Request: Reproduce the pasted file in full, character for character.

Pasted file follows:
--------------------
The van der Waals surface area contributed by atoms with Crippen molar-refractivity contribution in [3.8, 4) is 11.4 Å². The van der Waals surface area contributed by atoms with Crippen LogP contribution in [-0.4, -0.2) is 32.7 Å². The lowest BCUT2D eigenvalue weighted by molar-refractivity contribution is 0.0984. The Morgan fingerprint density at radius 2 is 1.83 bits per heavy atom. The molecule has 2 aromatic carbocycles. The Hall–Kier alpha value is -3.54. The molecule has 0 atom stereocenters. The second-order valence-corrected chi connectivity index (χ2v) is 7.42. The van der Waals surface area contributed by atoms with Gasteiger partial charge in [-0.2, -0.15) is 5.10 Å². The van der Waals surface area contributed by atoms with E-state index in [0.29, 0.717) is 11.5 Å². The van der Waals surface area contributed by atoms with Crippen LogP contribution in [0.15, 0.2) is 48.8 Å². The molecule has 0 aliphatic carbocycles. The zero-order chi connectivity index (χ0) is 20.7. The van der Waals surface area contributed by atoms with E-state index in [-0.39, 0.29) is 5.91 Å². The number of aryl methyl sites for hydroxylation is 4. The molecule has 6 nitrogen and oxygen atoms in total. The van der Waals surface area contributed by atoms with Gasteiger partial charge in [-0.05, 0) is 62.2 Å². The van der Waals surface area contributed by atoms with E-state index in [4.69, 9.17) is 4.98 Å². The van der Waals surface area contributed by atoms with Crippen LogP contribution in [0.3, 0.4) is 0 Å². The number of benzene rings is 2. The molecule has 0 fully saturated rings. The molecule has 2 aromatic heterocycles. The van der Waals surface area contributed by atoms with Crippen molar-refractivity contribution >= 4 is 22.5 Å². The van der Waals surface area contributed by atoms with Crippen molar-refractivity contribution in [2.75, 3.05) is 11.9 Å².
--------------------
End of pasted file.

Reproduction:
The van der Waals surface area contributed by atoms with Crippen molar-refractivity contribution in [3.8, 4) is 11.4 Å². The van der Waals surface area contributed by atoms with Crippen LogP contribution in [-0.4, -0.2) is 32.7 Å². The lowest BCUT2D eigenvalue weighted by molar-refractivity contribution is 0.0984. The Morgan fingerprint density at radius 2 is 1.83 bits per heavy atom. The molecule has 2 aromatic carbocycles. The Hall–Kier alpha value is -3.54. The molecule has 0 atom stereocenters. The second-order valence-corrected chi connectivity index (χ2v) is 7.42. The van der Waals surface area contributed by atoms with Gasteiger partial charge in [-0.2, -0.15) is 5.10 Å². The van der Waals surface area contributed by atoms with E-state index in [0.29, 0.717) is 11.5 Å². The van der Waals surface area contributed by atoms with Crippen LogP contribution in [0.15, 0.2) is 48.8 Å². The molecule has 0 aliphatic carbocycles. The zero-order chi connectivity index (χ0) is 20.7. The van der Waals surface area contributed by atoms with E-state index in [-0.39, 0.29) is 5.91 Å². The number of aryl methyl sites for hydroxylation is 4. The molecule has 6 nitrogen and oxygen atoms in total. The van der Waals surface area contributed by atoms with Gasteiger partial charge in [-0.05, 0) is 62.2 Å². The van der Waals surface area contributed by atoms with E-state index in [4.69, 9.17) is 4.98 Å². The van der Waals surface area contributed by atoms with Crippen LogP contribution in [0.3, 0.4) is 0 Å². The number of benzene rings is 2. The molecule has 0 fully saturated rings. The molecule has 2 aromatic heterocycles. The van der Waals surface area contributed by atoms with Crippen molar-refractivity contribution >= 4 is 22.5 Å². The van der Waals surface area contributed by atoms with Crippen molar-refractivity contribution in [2.75, 3.05) is 11.9 Å².